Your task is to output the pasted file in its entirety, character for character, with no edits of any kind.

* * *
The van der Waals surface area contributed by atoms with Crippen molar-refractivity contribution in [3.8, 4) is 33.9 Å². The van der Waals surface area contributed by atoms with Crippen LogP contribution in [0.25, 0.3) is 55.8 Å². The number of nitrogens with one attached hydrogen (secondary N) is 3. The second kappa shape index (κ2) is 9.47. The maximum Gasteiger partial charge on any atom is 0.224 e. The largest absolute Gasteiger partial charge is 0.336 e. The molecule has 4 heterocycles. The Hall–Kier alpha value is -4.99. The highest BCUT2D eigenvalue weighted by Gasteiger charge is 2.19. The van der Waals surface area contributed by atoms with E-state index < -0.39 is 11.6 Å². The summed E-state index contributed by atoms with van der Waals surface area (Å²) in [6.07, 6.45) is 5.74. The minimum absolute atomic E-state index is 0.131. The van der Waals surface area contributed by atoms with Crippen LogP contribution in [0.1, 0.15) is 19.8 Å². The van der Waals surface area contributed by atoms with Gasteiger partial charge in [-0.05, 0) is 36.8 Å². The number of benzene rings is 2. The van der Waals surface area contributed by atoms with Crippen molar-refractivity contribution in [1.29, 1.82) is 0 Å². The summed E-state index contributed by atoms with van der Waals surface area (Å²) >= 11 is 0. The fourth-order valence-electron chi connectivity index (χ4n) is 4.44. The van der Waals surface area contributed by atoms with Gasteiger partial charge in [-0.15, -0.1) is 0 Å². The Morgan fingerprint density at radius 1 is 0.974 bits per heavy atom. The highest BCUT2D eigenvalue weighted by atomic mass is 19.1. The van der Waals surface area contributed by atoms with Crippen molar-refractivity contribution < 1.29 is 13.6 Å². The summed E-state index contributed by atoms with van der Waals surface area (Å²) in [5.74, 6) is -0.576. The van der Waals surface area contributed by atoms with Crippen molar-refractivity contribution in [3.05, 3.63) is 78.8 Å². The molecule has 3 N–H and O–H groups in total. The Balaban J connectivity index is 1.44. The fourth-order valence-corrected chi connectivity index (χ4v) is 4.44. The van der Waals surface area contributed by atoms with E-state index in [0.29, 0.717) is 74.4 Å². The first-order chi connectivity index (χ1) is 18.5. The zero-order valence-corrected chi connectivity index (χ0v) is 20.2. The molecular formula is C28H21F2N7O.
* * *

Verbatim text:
The van der Waals surface area contributed by atoms with Crippen molar-refractivity contribution in [3.8, 4) is 33.9 Å². The van der Waals surface area contributed by atoms with Crippen LogP contribution in [0.25, 0.3) is 55.8 Å². The number of nitrogens with one attached hydrogen (secondary N) is 3. The second kappa shape index (κ2) is 9.47. The maximum Gasteiger partial charge on any atom is 0.224 e. The largest absolute Gasteiger partial charge is 0.336 e. The molecule has 4 heterocycles. The Hall–Kier alpha value is -4.99. The highest BCUT2D eigenvalue weighted by Gasteiger charge is 2.19. The van der Waals surface area contributed by atoms with E-state index < -0.39 is 11.6 Å². The summed E-state index contributed by atoms with van der Waals surface area (Å²) in [6.07, 6.45) is 5.74. The minimum absolute atomic E-state index is 0.131. The van der Waals surface area contributed by atoms with Crippen LogP contribution in [0.1, 0.15) is 19.8 Å². The van der Waals surface area contributed by atoms with Gasteiger partial charge in [-0.05, 0) is 36.8 Å². The number of benzene rings is 2. The van der Waals surface area contributed by atoms with Crippen molar-refractivity contribution in [1.29, 1.82) is 0 Å². The summed E-state index contributed by atoms with van der Waals surface area (Å²) >= 11 is 0. The fourth-order valence-electron chi connectivity index (χ4n) is 4.44. The van der Waals surface area contributed by atoms with Gasteiger partial charge in [-0.15, -0.1) is 0 Å². The Morgan fingerprint density at radius 1 is 0.974 bits per heavy atom. The highest BCUT2D eigenvalue weighted by atomic mass is 19.1. The van der Waals surface area contributed by atoms with Crippen molar-refractivity contribution < 1.29 is 13.6 Å². The summed E-state index contributed by atoms with van der Waals surface area (Å²) in [5.74, 6) is -0.576. The van der Waals surface area contributed by atoms with Crippen molar-refractivity contribution in [3.05, 3.63) is 78.8 Å². The molecule has 3 N–H and O–H groups in total. The Balaban J connectivity index is 1.44. The fourth-order valence-corrected chi connectivity index (χ4v) is 4.44. The van der Waals surface area contributed by atoms with E-state index in [0.29, 0.717) is 74.4 Å². The first-order chi connectivity index (χ1) is 18.5. The zero-order valence-corrected chi connectivity index (χ0v) is 20.2. The molecular formula is C28H21F2N7O.